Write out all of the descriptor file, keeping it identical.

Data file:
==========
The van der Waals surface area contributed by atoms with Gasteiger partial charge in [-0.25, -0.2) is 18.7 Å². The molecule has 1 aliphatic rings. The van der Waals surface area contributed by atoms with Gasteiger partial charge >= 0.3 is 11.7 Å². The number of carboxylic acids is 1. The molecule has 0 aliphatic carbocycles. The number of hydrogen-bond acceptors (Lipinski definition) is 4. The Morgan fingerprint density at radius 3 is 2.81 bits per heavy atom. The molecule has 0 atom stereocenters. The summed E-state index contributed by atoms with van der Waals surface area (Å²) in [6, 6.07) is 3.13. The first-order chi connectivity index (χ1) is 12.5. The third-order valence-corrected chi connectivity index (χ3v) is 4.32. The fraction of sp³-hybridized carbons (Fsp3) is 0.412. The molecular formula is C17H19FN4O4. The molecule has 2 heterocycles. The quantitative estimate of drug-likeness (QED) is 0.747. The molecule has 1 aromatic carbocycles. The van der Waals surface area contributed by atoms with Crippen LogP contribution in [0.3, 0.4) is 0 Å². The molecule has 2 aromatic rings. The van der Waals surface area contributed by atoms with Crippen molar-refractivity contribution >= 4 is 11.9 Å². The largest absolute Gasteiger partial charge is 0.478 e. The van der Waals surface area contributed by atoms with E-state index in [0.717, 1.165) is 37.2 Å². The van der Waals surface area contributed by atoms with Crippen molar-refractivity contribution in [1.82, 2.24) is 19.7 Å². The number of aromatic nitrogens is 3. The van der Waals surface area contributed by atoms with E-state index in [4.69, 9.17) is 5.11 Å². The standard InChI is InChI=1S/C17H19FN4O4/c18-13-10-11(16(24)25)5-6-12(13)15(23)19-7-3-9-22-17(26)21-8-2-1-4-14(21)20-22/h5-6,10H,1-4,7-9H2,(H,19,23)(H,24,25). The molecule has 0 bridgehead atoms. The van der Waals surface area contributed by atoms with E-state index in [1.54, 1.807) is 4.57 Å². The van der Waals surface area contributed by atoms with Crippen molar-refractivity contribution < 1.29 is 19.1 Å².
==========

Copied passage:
The van der Waals surface area contributed by atoms with Gasteiger partial charge in [-0.25, -0.2) is 18.7 Å². The molecule has 1 aliphatic rings. The van der Waals surface area contributed by atoms with Gasteiger partial charge >= 0.3 is 11.7 Å². The number of carboxylic acids is 1. The molecule has 0 aliphatic carbocycles. The number of hydrogen-bond acceptors (Lipinski definition) is 4. The Morgan fingerprint density at radius 3 is 2.81 bits per heavy atom. The molecule has 0 atom stereocenters. The summed E-state index contributed by atoms with van der Waals surface area (Å²) in [6, 6.07) is 3.13. The first-order chi connectivity index (χ1) is 12.5. The third-order valence-corrected chi connectivity index (χ3v) is 4.32. The fraction of sp³-hybridized carbons (Fsp3) is 0.412. The molecular formula is C17H19FN4O4. The molecule has 2 heterocycles. The quantitative estimate of drug-likeness (QED) is 0.747. The molecule has 1 aromatic carbocycles. The van der Waals surface area contributed by atoms with Crippen LogP contribution in [0.3, 0.4) is 0 Å². The molecule has 2 aromatic rings. The van der Waals surface area contributed by atoms with Crippen molar-refractivity contribution >= 4 is 11.9 Å². The largest absolute Gasteiger partial charge is 0.478 e. The van der Waals surface area contributed by atoms with E-state index in [0.717, 1.165) is 37.2 Å². The van der Waals surface area contributed by atoms with Crippen molar-refractivity contribution in [1.82, 2.24) is 19.7 Å². The number of aromatic nitrogens is 3. The van der Waals surface area contributed by atoms with E-state index in [4.69, 9.17) is 5.11 Å². The standard InChI is InChI=1S/C17H19FN4O4/c18-13-10-11(16(24)25)5-6-12(13)15(23)19-7-3-9-22-17(26)21-8-2-1-4-14(21)20-22/h5-6,10H,1-4,7-9H2,(H,19,23)(H,24,25). The molecule has 0 bridgehead atoms. The van der Waals surface area contributed by atoms with E-state index in [1.54, 1.807) is 4.57 Å². The van der Waals surface area contributed by atoms with Crippen molar-refractivity contribution < 1.29 is 19.1 Å².